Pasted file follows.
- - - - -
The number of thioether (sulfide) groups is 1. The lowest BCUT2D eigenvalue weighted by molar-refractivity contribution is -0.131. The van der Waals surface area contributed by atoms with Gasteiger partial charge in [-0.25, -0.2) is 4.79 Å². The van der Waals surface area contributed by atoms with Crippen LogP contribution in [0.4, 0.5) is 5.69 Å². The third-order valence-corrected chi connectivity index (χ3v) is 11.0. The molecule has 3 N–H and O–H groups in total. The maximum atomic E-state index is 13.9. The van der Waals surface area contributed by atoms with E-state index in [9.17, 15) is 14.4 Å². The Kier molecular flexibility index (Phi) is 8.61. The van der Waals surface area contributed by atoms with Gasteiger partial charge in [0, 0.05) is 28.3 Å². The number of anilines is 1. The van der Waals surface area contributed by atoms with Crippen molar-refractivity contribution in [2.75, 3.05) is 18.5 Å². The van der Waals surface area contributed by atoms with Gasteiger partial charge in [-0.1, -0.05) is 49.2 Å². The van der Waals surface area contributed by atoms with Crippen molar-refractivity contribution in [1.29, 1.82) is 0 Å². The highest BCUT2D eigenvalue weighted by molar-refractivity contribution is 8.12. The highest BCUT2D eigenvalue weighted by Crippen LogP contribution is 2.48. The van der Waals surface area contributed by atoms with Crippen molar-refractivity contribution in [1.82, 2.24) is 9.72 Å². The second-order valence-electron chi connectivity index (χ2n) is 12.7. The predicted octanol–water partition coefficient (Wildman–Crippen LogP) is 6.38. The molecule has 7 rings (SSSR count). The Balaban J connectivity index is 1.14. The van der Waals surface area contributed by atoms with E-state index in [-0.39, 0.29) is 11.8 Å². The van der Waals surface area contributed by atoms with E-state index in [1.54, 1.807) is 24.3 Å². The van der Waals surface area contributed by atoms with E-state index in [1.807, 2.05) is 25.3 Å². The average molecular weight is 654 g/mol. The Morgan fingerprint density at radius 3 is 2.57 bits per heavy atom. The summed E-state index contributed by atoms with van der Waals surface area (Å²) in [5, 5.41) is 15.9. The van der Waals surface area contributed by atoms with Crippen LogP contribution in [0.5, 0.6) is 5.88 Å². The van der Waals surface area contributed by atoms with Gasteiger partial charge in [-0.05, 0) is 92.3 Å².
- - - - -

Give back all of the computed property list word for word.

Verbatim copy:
The number of thioether (sulfide) groups is 1. The lowest BCUT2D eigenvalue weighted by molar-refractivity contribution is -0.131. The van der Waals surface area contributed by atoms with Gasteiger partial charge in [-0.25, -0.2) is 4.79 Å². The van der Waals surface area contributed by atoms with Crippen LogP contribution in [0.4, 0.5) is 5.69 Å². The third-order valence-corrected chi connectivity index (χ3v) is 11.0. The molecule has 3 N–H and O–H groups in total. The maximum atomic E-state index is 13.9. The van der Waals surface area contributed by atoms with E-state index in [9.17, 15) is 14.4 Å². The Kier molecular flexibility index (Phi) is 8.61. The van der Waals surface area contributed by atoms with Gasteiger partial charge in [0, 0.05) is 28.3 Å². The number of anilines is 1. The van der Waals surface area contributed by atoms with Crippen molar-refractivity contribution in [2.75, 3.05) is 18.5 Å². The van der Waals surface area contributed by atoms with Gasteiger partial charge in [-0.1, -0.05) is 49.2 Å². The van der Waals surface area contributed by atoms with Crippen molar-refractivity contribution in [1.29, 1.82) is 0 Å². The highest BCUT2D eigenvalue weighted by molar-refractivity contribution is 8.12. The highest BCUT2D eigenvalue weighted by Crippen LogP contribution is 2.48. The van der Waals surface area contributed by atoms with Crippen molar-refractivity contribution in [1.82, 2.24) is 9.72 Å². The second-order valence-electron chi connectivity index (χ2n) is 12.7. The predicted octanol–water partition coefficient (Wildman–Crippen LogP) is 6.38. The molecule has 7 rings (SSSR count). The Balaban J connectivity index is 1.14. The van der Waals surface area contributed by atoms with E-state index in [-0.39, 0.29) is 11.8 Å². The van der Waals surface area contributed by atoms with E-state index in [1.54, 1.807) is 24.3 Å². The van der Waals surface area contributed by atoms with E-state index in [1.807, 2.05) is 25.3 Å². The average molecular weight is 654 g/mol. The Morgan fingerprint density at radius 3 is 2.57 bits per heavy atom. The summed E-state index contributed by atoms with van der Waals surface area (Å²) in [5, 5.41) is 15.9. The van der Waals surface area contributed by atoms with Crippen LogP contribution in [0.5, 0.6) is 5.88 Å². The van der Waals surface area contributed by atoms with Gasteiger partial charge in [-0.05, 0) is 92.3 Å².